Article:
Several scientific research has shown that low socioeconomic status is an important health risk factor. It can be seen as a final sentence for those born in a family with disadvantaged conditions. But this is not an immutable destiny: if one succeeds in improving his/her status, not only economically but also culturally, the perspectives in terms of life expectancy and health improves sharply.
The so-called "life course trajectories" are the focus of a study conducted by the Department of Epidemiology and Prevention at the I.R.C.C.S. Neuromed, Italy, published in the Journal of Epidemiology and Community Health. Researchers analyzed the relationship between socioeconomic status over time and mortality in over 22,000 people recruited in the Moli-sani Study.
"Researches on socioeconomic status - says Marialaura Bonaccio, epidemiologist at the Department and first author of the study - usually focus on one or more indicators measured at a specific point of life. As an example, level of education can be assessed in young adulthood, but we do not know what happened before or after graduation. There are many possible combinations, and a person born in a disadvantaged family can improve, both culturally and socially. We wanted to study 'trajectories', the possible social paths that everyone can undertake during his/her life".
From the analysis of these trajectories it was possible to see how people who had a low socio-economic status during childhood, but later achieved a good level of education and a better economic situation, had a lower mortality risk than those who did not manage to improve themselves. Furthermore, life expectancy became similar to those who started with a more comfortable childhood.
And this is a journey that can also go backwards, as explained by Licia Iacoviello, Director of the Department and Professor of Hygiene and Public Health at the University of Insubria: "Another interesting aspect of the study is that subjects who had a good condition at childhood are likely to lose any advantage, in terms of survival, when they do not reach an adequate level of education. These data suggest that socio-economic circumstances in the first phase of life, disadvantageous or favorable, must be considered under the light of the subsequent evolution of individual socio-economic data ".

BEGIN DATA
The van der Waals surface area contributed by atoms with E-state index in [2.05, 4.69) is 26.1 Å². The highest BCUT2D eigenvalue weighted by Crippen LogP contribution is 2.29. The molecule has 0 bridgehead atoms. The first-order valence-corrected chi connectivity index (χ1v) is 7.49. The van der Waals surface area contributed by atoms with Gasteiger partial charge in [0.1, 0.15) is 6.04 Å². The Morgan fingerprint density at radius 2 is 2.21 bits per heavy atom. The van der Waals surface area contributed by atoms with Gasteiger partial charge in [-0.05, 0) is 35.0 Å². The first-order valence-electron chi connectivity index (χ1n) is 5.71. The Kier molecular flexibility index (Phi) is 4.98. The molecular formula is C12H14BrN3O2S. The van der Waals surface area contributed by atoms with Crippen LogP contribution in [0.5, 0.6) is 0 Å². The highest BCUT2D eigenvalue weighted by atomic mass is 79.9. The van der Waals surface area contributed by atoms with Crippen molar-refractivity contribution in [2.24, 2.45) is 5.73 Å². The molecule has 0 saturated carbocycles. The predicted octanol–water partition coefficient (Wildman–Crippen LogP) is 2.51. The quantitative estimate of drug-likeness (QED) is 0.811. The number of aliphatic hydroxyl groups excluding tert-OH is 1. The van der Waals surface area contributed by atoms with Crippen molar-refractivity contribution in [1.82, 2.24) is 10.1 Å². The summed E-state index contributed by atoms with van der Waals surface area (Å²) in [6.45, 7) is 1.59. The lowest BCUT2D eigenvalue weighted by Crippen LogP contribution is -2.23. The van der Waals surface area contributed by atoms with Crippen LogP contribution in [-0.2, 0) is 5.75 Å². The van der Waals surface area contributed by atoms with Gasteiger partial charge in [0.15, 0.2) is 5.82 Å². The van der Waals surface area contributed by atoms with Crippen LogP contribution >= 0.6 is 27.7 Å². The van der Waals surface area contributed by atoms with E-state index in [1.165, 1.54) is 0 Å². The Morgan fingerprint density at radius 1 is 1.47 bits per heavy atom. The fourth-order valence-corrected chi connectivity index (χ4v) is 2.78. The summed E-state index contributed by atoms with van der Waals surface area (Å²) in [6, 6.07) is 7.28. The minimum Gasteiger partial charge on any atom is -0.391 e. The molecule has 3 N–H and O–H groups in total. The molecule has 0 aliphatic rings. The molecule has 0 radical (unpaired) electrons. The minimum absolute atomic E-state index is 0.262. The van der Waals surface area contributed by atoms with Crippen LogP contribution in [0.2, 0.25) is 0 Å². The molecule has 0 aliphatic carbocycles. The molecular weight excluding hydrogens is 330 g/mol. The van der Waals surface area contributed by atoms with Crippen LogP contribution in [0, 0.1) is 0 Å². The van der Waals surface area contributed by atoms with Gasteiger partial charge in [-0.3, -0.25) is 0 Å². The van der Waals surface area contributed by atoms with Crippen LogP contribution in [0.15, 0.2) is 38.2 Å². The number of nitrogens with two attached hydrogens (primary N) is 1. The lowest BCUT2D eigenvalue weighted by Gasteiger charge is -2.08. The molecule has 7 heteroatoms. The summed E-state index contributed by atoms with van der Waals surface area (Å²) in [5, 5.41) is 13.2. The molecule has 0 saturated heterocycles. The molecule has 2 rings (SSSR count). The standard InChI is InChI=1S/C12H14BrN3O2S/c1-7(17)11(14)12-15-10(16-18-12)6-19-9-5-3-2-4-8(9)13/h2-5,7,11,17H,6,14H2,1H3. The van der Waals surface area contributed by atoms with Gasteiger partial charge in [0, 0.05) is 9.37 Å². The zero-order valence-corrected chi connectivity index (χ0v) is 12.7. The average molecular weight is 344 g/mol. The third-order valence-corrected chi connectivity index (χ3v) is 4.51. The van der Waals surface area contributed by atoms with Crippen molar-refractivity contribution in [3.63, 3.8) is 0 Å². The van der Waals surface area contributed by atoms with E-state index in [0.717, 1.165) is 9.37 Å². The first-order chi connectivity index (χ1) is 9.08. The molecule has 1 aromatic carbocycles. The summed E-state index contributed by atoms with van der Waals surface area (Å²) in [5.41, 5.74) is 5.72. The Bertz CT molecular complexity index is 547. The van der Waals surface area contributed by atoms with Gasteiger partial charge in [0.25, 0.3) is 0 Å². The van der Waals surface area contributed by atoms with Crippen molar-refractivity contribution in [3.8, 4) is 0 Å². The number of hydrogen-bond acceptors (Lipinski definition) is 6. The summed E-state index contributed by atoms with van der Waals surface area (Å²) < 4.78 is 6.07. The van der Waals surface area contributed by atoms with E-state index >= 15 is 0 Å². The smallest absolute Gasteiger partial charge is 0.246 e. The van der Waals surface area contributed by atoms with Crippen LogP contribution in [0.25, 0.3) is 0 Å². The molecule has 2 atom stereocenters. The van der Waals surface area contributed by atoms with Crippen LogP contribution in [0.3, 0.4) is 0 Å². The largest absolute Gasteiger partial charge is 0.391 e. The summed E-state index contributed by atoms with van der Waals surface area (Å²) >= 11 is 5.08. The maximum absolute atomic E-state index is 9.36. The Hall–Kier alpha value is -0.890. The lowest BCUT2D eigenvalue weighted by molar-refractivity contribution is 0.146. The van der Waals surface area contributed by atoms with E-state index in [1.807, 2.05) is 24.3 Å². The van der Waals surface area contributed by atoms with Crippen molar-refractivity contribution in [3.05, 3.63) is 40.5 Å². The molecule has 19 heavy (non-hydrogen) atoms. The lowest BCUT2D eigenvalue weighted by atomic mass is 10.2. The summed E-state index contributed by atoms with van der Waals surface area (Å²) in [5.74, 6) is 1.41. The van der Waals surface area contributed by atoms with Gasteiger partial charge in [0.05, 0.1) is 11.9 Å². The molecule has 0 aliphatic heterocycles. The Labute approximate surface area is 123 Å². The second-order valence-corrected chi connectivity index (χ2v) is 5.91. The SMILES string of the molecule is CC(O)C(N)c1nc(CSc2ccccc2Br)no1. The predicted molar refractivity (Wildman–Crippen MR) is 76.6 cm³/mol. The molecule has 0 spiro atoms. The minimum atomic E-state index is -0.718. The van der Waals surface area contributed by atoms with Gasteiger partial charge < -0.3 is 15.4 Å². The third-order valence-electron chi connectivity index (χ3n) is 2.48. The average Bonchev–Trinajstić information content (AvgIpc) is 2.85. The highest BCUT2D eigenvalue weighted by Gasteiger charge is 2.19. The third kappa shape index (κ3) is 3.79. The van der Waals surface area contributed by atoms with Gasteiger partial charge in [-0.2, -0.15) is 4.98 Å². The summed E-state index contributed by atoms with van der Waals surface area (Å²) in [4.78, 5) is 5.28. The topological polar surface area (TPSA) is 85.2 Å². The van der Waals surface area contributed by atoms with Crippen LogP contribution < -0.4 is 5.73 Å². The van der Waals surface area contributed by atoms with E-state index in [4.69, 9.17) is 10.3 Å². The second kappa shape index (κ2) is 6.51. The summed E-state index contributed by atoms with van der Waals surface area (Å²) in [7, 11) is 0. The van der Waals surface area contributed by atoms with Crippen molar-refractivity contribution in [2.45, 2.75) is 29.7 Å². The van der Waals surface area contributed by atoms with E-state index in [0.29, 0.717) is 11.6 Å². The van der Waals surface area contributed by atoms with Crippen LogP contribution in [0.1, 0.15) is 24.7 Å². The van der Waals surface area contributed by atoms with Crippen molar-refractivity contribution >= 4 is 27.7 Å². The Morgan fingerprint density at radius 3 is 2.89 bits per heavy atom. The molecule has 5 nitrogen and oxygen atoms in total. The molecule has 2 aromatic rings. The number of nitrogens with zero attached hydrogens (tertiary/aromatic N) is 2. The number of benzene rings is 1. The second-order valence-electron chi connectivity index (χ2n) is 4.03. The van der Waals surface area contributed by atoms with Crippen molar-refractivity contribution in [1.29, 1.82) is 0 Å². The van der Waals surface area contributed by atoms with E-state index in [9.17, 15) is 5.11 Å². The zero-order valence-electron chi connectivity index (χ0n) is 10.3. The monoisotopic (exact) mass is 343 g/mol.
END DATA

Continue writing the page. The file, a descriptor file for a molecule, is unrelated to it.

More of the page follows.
"It is an interesting, and very current, extension of the concept of 'social elevator' - says Giovanni de Gaetano, President of Neuromed - The socio-economic disadvantages in childhood do not represent a sentence without the possibility of appeal: cultural and economic improvements can counterbalance that initial negative situation. This study gives further scientific support to the need to do everything possible for a truly democratic society. According to many social researchers in Italy, in recent years the social elevator has stopped: those born poor remain poor, those born in a family with low education will not reach a high level of education. This is not just a problem for the quality of life of citizens: now we know that it is putting at risk people's health".
The Moli-sani Study
Started in March 2005, it involves about 25,000 citizens living in the Molise region. The aim is to learn about environmental and genetic factors underlying cardiovascular disease, cancer and degenerative pathologies. The Moli-sani Study, now based in the I.R.C.C.S. Neuromed, has transformed an entire Italian region in a large research lab.
The I.R.C.C.S. Neuromed
The Institute for Research, Hospitalization and Health Care (I.R.C.C.S.) Neuromed in Pozzilli (Italy) is a landmark, at Italian and international level, for research and therapy in the field of neurological and cardiovascular diseases. A centre in which doctors, researchers, staff and the patients themselves form an alliance aimed at ensuring the best level of service and cutting-edge treatments, guided by the most advanced scientific developments.
Journal of Epidemiology & Community Health